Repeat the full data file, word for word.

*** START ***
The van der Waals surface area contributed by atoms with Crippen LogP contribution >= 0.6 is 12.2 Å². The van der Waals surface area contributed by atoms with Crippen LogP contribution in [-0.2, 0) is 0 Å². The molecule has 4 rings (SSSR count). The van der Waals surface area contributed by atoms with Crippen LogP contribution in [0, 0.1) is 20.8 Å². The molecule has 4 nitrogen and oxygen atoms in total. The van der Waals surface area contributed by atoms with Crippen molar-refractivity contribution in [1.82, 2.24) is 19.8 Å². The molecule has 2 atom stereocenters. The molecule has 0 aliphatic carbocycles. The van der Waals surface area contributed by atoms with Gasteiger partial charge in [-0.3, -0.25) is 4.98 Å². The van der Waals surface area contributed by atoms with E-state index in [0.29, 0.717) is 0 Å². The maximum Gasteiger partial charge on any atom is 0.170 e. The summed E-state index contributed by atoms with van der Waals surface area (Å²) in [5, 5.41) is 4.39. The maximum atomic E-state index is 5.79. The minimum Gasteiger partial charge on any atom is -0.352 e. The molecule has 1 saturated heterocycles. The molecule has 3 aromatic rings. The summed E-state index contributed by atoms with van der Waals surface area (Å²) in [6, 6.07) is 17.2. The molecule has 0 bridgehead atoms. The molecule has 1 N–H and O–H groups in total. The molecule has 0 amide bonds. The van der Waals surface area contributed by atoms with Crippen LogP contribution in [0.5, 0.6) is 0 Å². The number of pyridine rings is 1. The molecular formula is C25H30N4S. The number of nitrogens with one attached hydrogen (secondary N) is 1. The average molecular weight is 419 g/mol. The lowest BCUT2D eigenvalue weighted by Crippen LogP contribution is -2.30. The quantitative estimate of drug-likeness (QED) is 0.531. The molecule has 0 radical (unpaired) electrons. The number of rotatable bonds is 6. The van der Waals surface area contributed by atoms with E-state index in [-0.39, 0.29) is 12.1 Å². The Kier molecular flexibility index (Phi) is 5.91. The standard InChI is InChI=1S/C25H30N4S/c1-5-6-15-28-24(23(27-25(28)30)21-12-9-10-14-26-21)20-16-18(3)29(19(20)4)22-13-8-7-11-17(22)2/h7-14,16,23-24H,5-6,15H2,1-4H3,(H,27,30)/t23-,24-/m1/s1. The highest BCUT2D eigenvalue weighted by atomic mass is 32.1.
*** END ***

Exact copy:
The van der Waals surface area contributed by atoms with Crippen LogP contribution >= 0.6 is 12.2 Å². The van der Waals surface area contributed by atoms with Crippen LogP contribution in [-0.2, 0) is 0 Å². The molecule has 4 rings (SSSR count). The van der Waals surface area contributed by atoms with Crippen LogP contribution in [0, 0.1) is 20.8 Å². The molecule has 4 nitrogen and oxygen atoms in total. The van der Waals surface area contributed by atoms with Crippen molar-refractivity contribution in [1.82, 2.24) is 19.8 Å². The molecule has 2 atom stereocenters. The molecule has 0 aliphatic carbocycles. The van der Waals surface area contributed by atoms with Gasteiger partial charge in [-0.3, -0.25) is 4.98 Å². The van der Waals surface area contributed by atoms with E-state index in [0.29, 0.717) is 0 Å². The maximum Gasteiger partial charge on any atom is 0.170 e. The summed E-state index contributed by atoms with van der Waals surface area (Å²) in [5, 5.41) is 4.39. The maximum atomic E-state index is 5.79. The minimum Gasteiger partial charge on any atom is -0.352 e. The molecule has 1 saturated heterocycles. The molecule has 3 aromatic rings. The summed E-state index contributed by atoms with van der Waals surface area (Å²) in [6, 6.07) is 17.2. The molecule has 0 bridgehead atoms. The molecule has 1 N–H and O–H groups in total. The molecule has 0 amide bonds. The van der Waals surface area contributed by atoms with Crippen LogP contribution in [0.5, 0.6) is 0 Å². The number of pyridine rings is 1. The molecular formula is C25H30N4S. The number of nitrogens with one attached hydrogen (secondary N) is 1. The average molecular weight is 419 g/mol. The lowest BCUT2D eigenvalue weighted by Crippen LogP contribution is -2.30. The quantitative estimate of drug-likeness (QED) is 0.531. The molecule has 0 radical (unpaired) electrons. The number of rotatable bonds is 6. The van der Waals surface area contributed by atoms with E-state index in [-0.39, 0.29) is 12.1 Å². The Kier molecular flexibility index (Phi) is 5.91. The standard InChI is InChI=1S/C25H30N4S/c1-5-6-15-28-24(23(27-25(28)30)21-12-9-10-14-26-21)20-16-18(3)29(19(20)4)22-13-8-7-11-17(22)2/h7-14,16,23-24H,5-6,15H2,1-4H3,(H,27,30)/t23-,24-/m1/s1. The highest BCUT2D eigenvalue weighted by atomic mass is 32.1.